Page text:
There was a 2013 study in The American Journal of Clinical Nutrition that showed, “A continuous low level of chemoprevention from taking omega-3 could reduce the risk of skin cancer over an individual’s lifetime.” But I’ll leave further details on that to an expert (see Summer, Sunscreens, and Your Health). And since I’m extremely sensitive to sunlight, I’ll take some extra fish oil before outings to protect me when my SPF 100 falls short.
Improves brain function:
Omega-3 fatty acids aid the growth of brain cells and are critical for nerve function and control of inflammation in the brain.
Fish oil provides much needed “brain food” for babies. Their brains are at their most rapid periods of growth in the last trimester of pregnancy and the first two years after birth. According to a study in Pediatric Research, EPA and DHA from fish oil resulted in high scores in hand eye coordination tests.
So eat up, Lukas.
Omega-3 fatty acids increase the dopamine levels leading to improved concentration and attention.
When I was a child (in the days before my dad’s Dr. Sears OmegaRx Fish Oil), I had a hyperactive streak. One Halloween, instead of shouting “trick or treat,” I’d run into my neighbors’ houses, find their bedrooms and jump on their beds. I certainly do not want Lukas to share that same trait. Perhaps I influenced my dad when he later co-authored an article in Nutrition Journal suggesting, “That children with ADHD and a high AA/EPA ratio might be responsive to treatment with EPA and DHA.”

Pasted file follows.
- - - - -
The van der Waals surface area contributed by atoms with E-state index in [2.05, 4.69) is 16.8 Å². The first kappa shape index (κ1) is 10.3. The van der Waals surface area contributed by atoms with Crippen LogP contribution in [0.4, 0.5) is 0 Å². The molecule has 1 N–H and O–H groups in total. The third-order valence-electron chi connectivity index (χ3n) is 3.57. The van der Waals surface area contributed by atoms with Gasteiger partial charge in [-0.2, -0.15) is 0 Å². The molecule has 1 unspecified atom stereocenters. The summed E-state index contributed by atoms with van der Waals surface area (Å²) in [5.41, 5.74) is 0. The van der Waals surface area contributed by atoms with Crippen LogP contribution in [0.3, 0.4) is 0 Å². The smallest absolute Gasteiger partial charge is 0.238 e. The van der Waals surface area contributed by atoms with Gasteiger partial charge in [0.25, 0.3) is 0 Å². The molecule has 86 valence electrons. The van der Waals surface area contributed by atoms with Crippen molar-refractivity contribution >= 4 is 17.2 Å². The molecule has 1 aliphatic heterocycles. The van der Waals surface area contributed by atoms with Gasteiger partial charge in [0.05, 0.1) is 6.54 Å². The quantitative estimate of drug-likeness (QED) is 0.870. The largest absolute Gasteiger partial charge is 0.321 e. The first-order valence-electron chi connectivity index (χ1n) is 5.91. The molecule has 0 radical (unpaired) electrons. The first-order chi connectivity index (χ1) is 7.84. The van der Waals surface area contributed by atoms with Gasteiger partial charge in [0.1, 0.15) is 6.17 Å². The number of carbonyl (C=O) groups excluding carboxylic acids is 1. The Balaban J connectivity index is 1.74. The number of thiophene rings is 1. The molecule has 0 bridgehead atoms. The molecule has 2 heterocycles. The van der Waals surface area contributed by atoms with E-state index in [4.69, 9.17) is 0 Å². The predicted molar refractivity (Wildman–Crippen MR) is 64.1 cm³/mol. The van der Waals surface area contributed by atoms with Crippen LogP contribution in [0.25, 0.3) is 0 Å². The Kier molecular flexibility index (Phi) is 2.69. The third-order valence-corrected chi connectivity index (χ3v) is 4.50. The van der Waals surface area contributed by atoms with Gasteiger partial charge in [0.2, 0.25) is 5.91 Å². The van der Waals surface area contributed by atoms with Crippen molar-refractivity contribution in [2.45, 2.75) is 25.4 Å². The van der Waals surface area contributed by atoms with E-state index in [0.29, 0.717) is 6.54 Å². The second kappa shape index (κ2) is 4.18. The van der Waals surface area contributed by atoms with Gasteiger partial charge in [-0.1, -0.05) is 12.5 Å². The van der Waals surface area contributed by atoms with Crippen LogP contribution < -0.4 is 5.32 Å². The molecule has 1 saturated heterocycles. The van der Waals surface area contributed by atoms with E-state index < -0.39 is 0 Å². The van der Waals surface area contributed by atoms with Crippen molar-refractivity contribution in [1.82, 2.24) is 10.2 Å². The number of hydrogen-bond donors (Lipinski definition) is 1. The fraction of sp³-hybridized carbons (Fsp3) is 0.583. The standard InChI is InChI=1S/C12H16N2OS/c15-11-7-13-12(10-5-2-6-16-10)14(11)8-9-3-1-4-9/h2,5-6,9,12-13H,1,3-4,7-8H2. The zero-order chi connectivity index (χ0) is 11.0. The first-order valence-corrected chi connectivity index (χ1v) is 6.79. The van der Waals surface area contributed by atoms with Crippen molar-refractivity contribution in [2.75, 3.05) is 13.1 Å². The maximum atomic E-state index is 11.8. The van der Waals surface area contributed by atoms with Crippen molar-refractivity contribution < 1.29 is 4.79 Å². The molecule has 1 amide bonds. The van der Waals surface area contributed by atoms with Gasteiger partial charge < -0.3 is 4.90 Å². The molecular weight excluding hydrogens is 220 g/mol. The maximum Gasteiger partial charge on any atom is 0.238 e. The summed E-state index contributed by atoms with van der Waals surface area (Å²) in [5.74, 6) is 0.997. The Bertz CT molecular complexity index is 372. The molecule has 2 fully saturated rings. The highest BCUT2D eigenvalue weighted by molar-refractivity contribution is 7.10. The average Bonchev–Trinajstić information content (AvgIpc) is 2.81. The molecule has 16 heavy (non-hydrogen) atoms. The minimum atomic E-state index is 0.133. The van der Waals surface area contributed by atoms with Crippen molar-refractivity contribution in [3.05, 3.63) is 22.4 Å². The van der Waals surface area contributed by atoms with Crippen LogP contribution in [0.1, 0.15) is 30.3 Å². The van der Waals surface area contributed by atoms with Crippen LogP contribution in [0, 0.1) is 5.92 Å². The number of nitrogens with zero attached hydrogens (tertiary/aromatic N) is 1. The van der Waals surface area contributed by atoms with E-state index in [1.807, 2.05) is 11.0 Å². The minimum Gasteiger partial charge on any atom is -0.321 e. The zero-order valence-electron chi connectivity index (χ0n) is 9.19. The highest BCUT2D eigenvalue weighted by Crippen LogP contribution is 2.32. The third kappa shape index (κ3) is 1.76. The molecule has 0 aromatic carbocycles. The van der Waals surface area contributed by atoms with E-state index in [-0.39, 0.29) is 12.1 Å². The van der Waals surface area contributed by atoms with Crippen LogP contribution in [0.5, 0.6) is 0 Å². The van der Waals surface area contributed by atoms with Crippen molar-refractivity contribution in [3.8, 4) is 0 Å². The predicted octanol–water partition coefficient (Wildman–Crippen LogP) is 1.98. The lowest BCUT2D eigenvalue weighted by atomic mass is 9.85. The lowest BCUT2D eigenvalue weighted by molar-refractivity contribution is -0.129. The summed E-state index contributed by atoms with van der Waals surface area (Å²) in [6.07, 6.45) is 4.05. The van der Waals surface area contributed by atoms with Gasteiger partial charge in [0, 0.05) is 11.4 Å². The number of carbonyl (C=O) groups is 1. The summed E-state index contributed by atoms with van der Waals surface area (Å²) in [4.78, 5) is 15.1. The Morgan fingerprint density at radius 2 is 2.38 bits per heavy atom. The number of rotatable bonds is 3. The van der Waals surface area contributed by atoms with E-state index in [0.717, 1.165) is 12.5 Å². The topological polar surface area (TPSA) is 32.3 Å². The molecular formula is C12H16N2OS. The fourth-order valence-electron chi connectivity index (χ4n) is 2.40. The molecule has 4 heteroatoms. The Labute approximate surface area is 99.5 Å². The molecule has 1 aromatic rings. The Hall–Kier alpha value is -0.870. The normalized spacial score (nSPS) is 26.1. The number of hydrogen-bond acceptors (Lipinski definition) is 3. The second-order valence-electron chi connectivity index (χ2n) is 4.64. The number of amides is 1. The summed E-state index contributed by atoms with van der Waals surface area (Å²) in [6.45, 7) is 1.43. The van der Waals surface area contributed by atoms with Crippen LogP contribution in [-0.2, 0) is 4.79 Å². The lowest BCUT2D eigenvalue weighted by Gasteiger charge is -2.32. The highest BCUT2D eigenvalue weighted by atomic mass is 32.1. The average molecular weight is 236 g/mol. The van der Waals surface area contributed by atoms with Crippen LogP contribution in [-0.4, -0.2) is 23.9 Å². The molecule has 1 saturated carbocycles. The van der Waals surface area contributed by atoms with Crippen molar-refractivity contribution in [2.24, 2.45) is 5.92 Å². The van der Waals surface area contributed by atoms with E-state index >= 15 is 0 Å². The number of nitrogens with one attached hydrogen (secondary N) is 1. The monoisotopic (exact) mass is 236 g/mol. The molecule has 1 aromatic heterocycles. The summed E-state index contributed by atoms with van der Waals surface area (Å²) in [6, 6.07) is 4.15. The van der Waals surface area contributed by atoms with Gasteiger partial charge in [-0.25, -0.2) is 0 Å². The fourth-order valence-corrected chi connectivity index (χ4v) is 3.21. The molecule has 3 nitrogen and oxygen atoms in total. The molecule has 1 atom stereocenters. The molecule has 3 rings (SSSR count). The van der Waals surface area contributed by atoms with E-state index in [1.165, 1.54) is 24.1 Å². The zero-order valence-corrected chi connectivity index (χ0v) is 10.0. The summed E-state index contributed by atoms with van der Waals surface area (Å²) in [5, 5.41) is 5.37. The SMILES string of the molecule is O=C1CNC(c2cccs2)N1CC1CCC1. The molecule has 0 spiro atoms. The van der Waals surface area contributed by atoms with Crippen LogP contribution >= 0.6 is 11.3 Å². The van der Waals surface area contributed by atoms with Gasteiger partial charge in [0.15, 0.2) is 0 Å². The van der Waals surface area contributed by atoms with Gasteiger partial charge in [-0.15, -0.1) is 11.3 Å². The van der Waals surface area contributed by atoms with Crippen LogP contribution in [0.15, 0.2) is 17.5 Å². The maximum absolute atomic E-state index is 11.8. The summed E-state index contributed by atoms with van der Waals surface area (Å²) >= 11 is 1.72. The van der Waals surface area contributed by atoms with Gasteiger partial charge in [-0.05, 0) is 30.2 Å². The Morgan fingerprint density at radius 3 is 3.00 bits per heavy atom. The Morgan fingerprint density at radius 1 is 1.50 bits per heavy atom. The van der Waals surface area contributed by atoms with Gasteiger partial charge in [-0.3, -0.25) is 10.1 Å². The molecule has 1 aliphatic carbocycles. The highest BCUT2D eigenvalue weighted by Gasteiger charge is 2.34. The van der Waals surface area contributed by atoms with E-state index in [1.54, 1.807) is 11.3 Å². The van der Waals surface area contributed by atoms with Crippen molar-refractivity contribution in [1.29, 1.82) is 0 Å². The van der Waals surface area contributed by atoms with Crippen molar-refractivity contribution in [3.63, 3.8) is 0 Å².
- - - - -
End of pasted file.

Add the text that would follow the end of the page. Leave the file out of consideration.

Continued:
Omega-3 fatty acids are highly concentrated in the retina and are critical to reduce inflammation in the retina.
I came across a study in the Journal of Nutrition stating that, “The impact of DHA on visual development in 6-month-old infants found that retinal and visual cortex maturation was greatly improved in infants receiving DHA-enriched egg yolk versus control infants who were deficient in DHA.” And that was just DHA from supplementing egg yolks! Imagine if it were done with EPA in addition to DHA and without the toxic arachidonic acid from the yolks.
Omega-3 fatty acids increase serotonin levels; useful for treating depression.
When Lukas meets new people, the most common comment I get is, “Your baby is so happy.” One mom even jokingly asked me if I was putting Lithium in my breast milk.